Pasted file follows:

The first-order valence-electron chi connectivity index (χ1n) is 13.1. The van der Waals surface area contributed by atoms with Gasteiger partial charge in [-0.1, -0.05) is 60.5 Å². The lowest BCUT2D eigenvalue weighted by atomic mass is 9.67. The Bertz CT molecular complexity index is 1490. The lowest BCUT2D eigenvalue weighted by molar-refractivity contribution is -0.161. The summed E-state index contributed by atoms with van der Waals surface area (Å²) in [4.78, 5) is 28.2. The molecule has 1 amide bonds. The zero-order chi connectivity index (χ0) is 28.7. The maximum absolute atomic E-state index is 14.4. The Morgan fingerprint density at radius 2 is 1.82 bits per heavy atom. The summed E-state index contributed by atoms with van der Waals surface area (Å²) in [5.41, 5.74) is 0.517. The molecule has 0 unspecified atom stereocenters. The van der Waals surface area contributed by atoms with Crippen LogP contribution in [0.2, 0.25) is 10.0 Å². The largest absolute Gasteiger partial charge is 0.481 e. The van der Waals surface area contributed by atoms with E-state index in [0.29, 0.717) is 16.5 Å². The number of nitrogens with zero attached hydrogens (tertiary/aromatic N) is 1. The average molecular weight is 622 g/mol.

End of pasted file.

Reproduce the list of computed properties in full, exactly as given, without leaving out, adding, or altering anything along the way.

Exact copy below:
The first-order valence-electron chi connectivity index (χ1n) is 13.1. The van der Waals surface area contributed by atoms with Gasteiger partial charge in [-0.1, -0.05) is 60.5 Å². The lowest BCUT2D eigenvalue weighted by atomic mass is 9.67. The Bertz CT molecular complexity index is 1490. The lowest BCUT2D eigenvalue weighted by molar-refractivity contribution is -0.161. The summed E-state index contributed by atoms with van der Waals surface area (Å²) in [4.78, 5) is 28.2. The molecule has 1 amide bonds. The zero-order chi connectivity index (χ0) is 28.7. The maximum absolute atomic E-state index is 14.4. The Morgan fingerprint density at radius 2 is 1.82 bits per heavy atom. The summed E-state index contributed by atoms with van der Waals surface area (Å²) in [5.41, 5.74) is 0.517. The molecule has 0 unspecified atom stereocenters. The van der Waals surface area contributed by atoms with Crippen LogP contribution in [0.2, 0.25) is 10.0 Å². The largest absolute Gasteiger partial charge is 0.481 e. The van der Waals surface area contributed by atoms with E-state index in [0.29, 0.717) is 16.5 Å². The number of nitrogens with zero attached hydrogens (tertiary/aromatic N) is 1. The average molecular weight is 622 g/mol.